Austin Film Festival Review: You won’t want to ‘Follow Her’

follow her
via Giddy Productions

Reviewed by:
Rating:
1
On November 8, 2022
Last modified:November 8, 2022

Summary:

An ambitious erotic thriller, 'Follow Her' can’t muster the confidence or coherence to give us a clear thesis, or the charisma to let audiences at least have a good time.

Erotic thrillers are in short supply as of late. It’s a rarity to get something that can be sensual, suspenseful, and sexy. In theory, Follow Her should be a breath of fresh air, and a return to a genre that gets little screentime in our current film landscape. Unfortunately, what unfolds instead is a clumsy, incoherent, and heavy-handed attempt to comment on a mountain of issues. 

In Follow Her, we meet Jess Peters (Dani Barker, who also wrote the film). Jess, a struggling actress who takes gig work to get by,  is also known by her online moniker J PEEPS. She has a streaming channel where she highlights creepy interactions at her various jobs. Her ultimate goal is to go viral on the site where she streams, and thus, make her first steps towards being a full-time influencer, and maybe even get a shot at a legitimate acting gig.

Jess gets close when she accidentally forgets to blur out the face of the creep in her latest video. Of course, people love it when a creep gets exposed, so the clip takes off, helping her inch closer to the fame she deeply craves. When she gets her next gig, a writing job that pays well, she’s confident that this could be the last one she needs before finally hitting her stride. What unfolds is a suspenseful, yet clumsy and incoherent ride that doesn’t really land at all.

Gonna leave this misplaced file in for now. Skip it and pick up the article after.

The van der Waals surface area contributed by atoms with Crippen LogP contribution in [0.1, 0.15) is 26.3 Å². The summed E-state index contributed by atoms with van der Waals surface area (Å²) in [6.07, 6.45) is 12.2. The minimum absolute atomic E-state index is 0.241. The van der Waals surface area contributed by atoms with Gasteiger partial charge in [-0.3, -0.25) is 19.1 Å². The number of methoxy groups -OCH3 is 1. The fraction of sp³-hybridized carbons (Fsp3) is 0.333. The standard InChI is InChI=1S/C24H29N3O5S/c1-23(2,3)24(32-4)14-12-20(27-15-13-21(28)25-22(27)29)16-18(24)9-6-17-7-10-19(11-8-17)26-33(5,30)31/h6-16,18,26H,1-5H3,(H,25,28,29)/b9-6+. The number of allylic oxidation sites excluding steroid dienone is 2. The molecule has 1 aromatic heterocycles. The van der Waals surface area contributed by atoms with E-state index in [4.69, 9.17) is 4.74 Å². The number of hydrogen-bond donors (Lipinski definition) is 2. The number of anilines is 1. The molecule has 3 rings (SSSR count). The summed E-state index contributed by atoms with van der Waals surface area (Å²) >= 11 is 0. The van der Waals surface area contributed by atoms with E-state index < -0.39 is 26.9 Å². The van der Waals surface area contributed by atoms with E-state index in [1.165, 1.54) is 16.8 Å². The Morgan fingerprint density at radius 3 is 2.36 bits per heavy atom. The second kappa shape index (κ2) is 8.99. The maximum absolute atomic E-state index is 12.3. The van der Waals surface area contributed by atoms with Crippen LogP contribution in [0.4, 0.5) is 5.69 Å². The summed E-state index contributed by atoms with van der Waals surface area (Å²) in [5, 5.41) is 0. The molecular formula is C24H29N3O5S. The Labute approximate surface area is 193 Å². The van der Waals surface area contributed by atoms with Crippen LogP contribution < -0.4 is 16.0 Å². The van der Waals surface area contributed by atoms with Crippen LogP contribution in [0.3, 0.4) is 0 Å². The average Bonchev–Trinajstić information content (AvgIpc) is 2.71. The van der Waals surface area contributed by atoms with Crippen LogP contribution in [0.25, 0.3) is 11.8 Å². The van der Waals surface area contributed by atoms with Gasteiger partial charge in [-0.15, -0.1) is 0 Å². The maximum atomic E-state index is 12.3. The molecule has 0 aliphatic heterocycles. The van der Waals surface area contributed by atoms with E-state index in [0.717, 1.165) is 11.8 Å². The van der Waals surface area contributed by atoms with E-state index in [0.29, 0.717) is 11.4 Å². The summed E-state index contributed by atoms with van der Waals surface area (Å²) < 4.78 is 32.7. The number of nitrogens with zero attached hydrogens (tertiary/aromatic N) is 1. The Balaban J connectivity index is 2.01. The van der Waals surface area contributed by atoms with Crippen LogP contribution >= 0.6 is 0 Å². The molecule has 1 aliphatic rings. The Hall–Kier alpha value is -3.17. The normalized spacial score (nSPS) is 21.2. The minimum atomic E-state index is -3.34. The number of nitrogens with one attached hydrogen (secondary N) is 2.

Follow Her is an ambitious film: it wants to examine Jess’s morally gray ethics regarding her streaming channel, the ills of social media, voyeurism, fetishism, and even the economy. That is a heavy serving of concepts for any film to carry. However, Follow Her buckles like a weak paper plate under so much ambition.

Even the admirable, committed performances and chemistry of leads Barker and Luke Cook (who plays Jess’ captor later on in the film) can’t save the movie from its heavy-handed and overstuffed nature. The tone can also shift quite quickly, making for an uneven experience. Follow Her also rides an uncomfortable line of examining fetishes and just straight out exhibiting them, losing whatever commentary or ideas it has about them by falling into simply showcasing them.

It’s unclear, and while the best erotic thrillers blur the lines between danger and sex, they are crystalline in their ideas and have the confidence to show us exactly what we need to see. Indeed, even in the movie’s commentary about social media, the only message that seems to resound is “social media = BAD,” with attempts at nuance that merely show up as questions asked, but never even answered, or interrogated in a way that makes us want to sit with them longer.

It’s a shame that such an ambitious erotic thriller can’t muster the confidence or coherence to give us a clear thesis, or the charisma to let us at least have a good time. While I’m always happy to see an erotic thriller emerge in our current film landscape, I know that we can do better than Follow Her.

Austin Film Festival Review: You won't want to 'Follow Her'
Utter Failure

An ambitious erotic thriller, 'Follow Her' can’t muster the confidence or coherence to give us a clear thesis, or the charisma to let audiences at least have a good time.